Step 2: Do Not Relocate the Animal

Resist the urge to relocate the cat. Relocation will take the animal away from the little protection it may have in a local colony or even people helping feed it. Relocation is a delicate process because a new cat in an area will likely be a target of attacks from established colonies. 

Step 3: Provide Food and Water

Friendly cats are often unable to fend for themselves outdoors. If the cat is friendly, please try to find options for it besides an outdoor setting. Please give them food and water at minimum. Friendly cats are often unable to hunt and will likely suffer and slowly perish. New cats will inevitably take the place of the other cats. A small fixed colony of ferals is very healthy for the environment to control pests. Unfixed colonies can quickly spiral out of control, leading to hundreds of offspring.

Step 4: Secure the Cat or Kittens

 Secure the cat or kittens in a safe location. This could be a large dog kennel, bathroom or extra bedroom with few hiding places. 

If you’re dealing with kittens, it’s essential to monitor them for a few hours before taking them in, as they may have a mother who is their primary source of nutrition. Capturing the mother along with the kittens is ideal. Kittens without teeth need to be bottle-fed and have their waste stimulated every 2-4 hours. They also require a low heat source, like a pet-safe heating pad. 

Step 5: Call for Rescue Support

Rescue organizations operate primarily on volunteer efforts and often have limited budgets. When seeking rescue support, be prepared for volunteers who are juggling overwhelming demands.  If you find a rescue who can assist you, please also check to make sure they are a safe rescue with good outcomes. If you can foster the cat or kitten and prepare them for adoption by ensuring they are vaccinated, sterilized, and microchipped, you significantly increase the chances our being able to assist you. If you are able to do this, please text 951-444-9108 and ask for assistance. You can also email us at Be aware we can miss messages in the volumes we receive so plesae message again if you don’t get an answer in 24 hours.

Another humane option is to call the animal shelter and ask if you can foster for them. They will assist you with getting the kitty prepped for adoption. Once adoptable, they can put it in windows or adopt out. This option doesn’t have the safeguards of rescues checking the adopters so you can also ask a rescue to pull your foster from the shelter until together you can find a safe home. (Be aware, even fostering for the shelter, if the animal gets sick, it will be euthanized). Our rescue does assist shelter fosters when animals are ill or if they need behavioral assistance and has pulled from the shelter so the foster has a more vetted adopter. Contact us at the above number/email if you need support with this.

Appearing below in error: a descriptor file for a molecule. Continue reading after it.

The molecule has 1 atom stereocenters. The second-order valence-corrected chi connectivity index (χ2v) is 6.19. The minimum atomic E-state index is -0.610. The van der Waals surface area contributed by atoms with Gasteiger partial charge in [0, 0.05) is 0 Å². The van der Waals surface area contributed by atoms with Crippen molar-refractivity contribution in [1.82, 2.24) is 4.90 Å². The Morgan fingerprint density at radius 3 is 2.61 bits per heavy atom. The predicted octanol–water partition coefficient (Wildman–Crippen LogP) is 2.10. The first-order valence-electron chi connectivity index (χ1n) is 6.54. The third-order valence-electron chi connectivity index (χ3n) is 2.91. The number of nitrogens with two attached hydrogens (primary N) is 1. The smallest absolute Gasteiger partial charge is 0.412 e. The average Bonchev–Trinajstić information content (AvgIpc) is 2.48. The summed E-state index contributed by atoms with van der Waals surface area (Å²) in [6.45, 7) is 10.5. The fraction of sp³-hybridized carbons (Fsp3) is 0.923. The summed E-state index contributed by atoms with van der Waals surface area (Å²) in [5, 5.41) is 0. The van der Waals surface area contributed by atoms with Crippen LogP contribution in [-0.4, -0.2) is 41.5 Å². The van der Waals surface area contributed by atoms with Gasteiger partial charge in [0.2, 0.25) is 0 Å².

If you are fostering, we offer behavioral assistance.  text “woof” to (951) 261-8100 to receive 30 days of Petcademy support 

Step 6: Continue to Assist

If you’re unable to foster, search for a suitable foster and continue to assist in finding a home for the cat. Even if you give your cat to a rescue, your help in locating potential adopters can be invaluable.

Caring for cats in distress is a shared responsibility, and together, we can make a significant impact on their lives. While we may sometimes be unable to accept cats immediately due to limited resources, your dedication and proactive steps can save lives. Remember, every small effort counts in providing a better future for our feline companions. This experience has probably shown you the critical need for rescues which are privately funded. Please consider monthly donations to our rescue to assist us in continuing this vital community support.